The key strategy that mutual funds employ to mitigate performance risk is diversification ideally across industries, themes and market capitalizations.
For example, in recent times the pharma sector has been facing headwinds due to both domestic as well as global factors which have negatively affected pharma funds, creating pressure of performance risk on such funds.
Liquidity is the ability of a specific investment to be sold at a fair price and in sufficient quantities as and when required by the investor. Equity investments which can be liquidated as and when desired, face the problem of liquidity risk. Liquidity risk can force you to sell your investment at a lower price as compared to the fair market price, especially in case of an emergency. Generally, stocks which are traded in low volumes on stock exchanges are more prone to liquidity risk.
In order to control the illiquidity downside of equity investment, many mutual funds retain the option of investing a portion of their assets in various debt and money market instruments that feature a higher level of liquidity as compared to equities. That said, an equity mutual fund will have to maintain a higher allocation of equities in its portfolio as compared to its debt/money market allocation.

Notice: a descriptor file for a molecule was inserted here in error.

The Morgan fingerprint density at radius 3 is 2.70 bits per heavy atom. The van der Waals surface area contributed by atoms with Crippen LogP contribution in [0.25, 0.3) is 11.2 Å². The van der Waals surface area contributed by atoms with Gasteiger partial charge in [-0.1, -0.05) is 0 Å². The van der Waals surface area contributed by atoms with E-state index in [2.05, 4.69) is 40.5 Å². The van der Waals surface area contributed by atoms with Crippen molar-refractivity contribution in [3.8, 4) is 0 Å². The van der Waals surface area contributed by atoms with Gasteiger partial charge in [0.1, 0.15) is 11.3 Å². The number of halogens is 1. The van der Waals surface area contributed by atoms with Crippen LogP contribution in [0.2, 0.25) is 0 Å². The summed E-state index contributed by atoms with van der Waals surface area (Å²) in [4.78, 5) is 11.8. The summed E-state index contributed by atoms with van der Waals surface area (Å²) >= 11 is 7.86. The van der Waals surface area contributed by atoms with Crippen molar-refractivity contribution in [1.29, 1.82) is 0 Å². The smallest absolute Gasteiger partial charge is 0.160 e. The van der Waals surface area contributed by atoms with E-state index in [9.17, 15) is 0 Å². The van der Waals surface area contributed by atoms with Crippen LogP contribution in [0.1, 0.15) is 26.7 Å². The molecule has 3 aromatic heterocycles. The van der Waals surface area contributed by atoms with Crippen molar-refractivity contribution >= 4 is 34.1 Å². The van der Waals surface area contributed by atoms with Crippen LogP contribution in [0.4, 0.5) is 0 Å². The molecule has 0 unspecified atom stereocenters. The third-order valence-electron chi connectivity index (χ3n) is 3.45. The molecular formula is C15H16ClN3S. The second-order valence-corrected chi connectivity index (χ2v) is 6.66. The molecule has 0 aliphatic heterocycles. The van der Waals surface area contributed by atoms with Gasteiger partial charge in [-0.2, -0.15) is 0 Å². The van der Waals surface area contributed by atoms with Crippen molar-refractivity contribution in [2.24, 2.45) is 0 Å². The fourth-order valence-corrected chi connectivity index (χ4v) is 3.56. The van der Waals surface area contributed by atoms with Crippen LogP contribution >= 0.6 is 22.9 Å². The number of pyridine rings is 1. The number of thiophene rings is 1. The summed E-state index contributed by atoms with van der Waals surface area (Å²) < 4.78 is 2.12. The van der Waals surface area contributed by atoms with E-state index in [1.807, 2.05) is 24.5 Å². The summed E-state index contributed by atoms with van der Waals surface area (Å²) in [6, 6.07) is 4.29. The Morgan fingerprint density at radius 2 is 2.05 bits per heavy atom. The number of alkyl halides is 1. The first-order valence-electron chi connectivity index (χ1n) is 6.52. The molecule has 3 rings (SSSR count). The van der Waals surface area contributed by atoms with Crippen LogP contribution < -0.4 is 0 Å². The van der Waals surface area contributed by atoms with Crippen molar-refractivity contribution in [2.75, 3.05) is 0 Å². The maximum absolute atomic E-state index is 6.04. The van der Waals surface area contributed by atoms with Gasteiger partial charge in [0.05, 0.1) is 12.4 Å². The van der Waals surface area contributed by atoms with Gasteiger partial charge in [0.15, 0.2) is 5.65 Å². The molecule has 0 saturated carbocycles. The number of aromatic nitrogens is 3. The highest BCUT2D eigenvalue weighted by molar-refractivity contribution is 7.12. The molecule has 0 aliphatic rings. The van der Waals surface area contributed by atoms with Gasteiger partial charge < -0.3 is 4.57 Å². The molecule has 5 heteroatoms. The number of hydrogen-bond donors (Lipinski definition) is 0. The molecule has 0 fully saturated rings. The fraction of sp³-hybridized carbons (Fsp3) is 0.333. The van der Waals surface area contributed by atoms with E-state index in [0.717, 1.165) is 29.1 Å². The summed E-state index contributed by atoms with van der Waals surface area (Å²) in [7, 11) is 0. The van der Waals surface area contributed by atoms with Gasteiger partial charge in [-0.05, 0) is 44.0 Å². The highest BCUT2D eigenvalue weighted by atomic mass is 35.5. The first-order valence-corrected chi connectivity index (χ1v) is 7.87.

Social, Political and Legislative changes can lead to changes in the performance of a business. For example, if a country promotes its homegrown industry by increasing entry barriers to foreign businesses, those local industries are bound to perform better till the time these entry barriers are removed.
Subsequent to removal of protectionism, this advantage may be lost by the protected businesses which might result in a downward movement of their share price. This type of risk exists in case of many businesses and the only strategy currently implemented with respect to managing this type of risk involves diversification across multiple industries as well as across national borders.
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Currency/Exchange Rate Risk